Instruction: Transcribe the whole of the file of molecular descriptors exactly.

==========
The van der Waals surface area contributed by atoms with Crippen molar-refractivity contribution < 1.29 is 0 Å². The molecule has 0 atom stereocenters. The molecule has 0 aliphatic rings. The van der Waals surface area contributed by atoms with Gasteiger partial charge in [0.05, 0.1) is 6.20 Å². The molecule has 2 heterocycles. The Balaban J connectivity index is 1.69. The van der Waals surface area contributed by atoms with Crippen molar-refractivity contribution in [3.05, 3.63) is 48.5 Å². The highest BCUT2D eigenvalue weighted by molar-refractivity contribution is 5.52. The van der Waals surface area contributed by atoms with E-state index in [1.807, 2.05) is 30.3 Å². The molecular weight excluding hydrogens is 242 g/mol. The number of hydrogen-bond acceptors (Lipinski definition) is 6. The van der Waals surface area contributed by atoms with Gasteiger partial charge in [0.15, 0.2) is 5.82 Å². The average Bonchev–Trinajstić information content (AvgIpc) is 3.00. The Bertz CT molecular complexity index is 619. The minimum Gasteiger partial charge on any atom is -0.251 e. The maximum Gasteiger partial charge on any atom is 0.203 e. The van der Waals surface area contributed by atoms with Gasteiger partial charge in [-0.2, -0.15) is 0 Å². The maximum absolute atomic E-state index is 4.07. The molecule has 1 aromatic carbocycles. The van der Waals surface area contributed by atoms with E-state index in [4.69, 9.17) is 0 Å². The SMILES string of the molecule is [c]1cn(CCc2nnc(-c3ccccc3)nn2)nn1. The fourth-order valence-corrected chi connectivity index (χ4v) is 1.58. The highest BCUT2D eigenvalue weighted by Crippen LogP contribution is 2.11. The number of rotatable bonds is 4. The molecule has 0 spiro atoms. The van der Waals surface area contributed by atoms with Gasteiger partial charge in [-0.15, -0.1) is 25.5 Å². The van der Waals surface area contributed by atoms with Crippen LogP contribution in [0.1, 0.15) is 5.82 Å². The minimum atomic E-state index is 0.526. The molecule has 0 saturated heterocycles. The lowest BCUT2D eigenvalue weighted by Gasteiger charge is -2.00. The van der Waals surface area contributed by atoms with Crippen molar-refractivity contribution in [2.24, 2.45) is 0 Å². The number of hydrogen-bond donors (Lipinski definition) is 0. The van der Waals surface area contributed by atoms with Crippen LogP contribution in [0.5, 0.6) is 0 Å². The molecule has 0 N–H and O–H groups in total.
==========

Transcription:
The van der Waals surface area contributed by atoms with Crippen molar-refractivity contribution < 1.29 is 0 Å². The molecule has 0 atom stereocenters. The molecule has 0 aliphatic rings. The van der Waals surface area contributed by atoms with Gasteiger partial charge in [0.05, 0.1) is 6.20 Å². The molecule has 2 heterocycles. The Balaban J connectivity index is 1.69. The van der Waals surface area contributed by atoms with Crippen molar-refractivity contribution in [3.05, 3.63) is 48.5 Å². The highest BCUT2D eigenvalue weighted by molar-refractivity contribution is 5.52. The van der Waals surface area contributed by atoms with E-state index in [1.807, 2.05) is 30.3 Å². The molecular weight excluding hydrogens is 242 g/mol. The number of hydrogen-bond acceptors (Lipinski definition) is 6. The van der Waals surface area contributed by atoms with Gasteiger partial charge in [0.15, 0.2) is 5.82 Å². The average Bonchev–Trinajstić information content (AvgIpc) is 3.00. The Bertz CT molecular complexity index is 619. The minimum Gasteiger partial charge on any atom is -0.251 e. The maximum Gasteiger partial charge on any atom is 0.203 e. The van der Waals surface area contributed by atoms with Gasteiger partial charge in [-0.2, -0.15) is 0 Å². The maximum absolute atomic E-state index is 4.07. The molecule has 1 aromatic carbocycles. The van der Waals surface area contributed by atoms with E-state index in [4.69, 9.17) is 0 Å². The SMILES string of the molecule is [c]1cn(CCc2nnc(-c3ccccc3)nn2)nn1. The fourth-order valence-corrected chi connectivity index (χ4v) is 1.58. The highest BCUT2D eigenvalue weighted by Crippen LogP contribution is 2.11. The number of rotatable bonds is 4. The molecule has 0 spiro atoms. The van der Waals surface area contributed by atoms with Gasteiger partial charge in [-0.15, -0.1) is 25.5 Å². The van der Waals surface area contributed by atoms with Crippen LogP contribution in [0.1, 0.15) is 5.82 Å². The minimum atomic E-state index is 0.526. The molecule has 0 saturated heterocycles. The lowest BCUT2D eigenvalue weighted by Gasteiger charge is -2.00. The van der Waals surface area contributed by atoms with Crippen molar-refractivity contribution in [2.24, 2.45) is 0 Å². The number of hydrogen-bond donors (Lipinski definition) is 0. The van der Waals surface area contributed by atoms with Crippen LogP contribution in [0.5, 0.6) is 0 Å². The molecule has 0 N–H and O–H groups in total.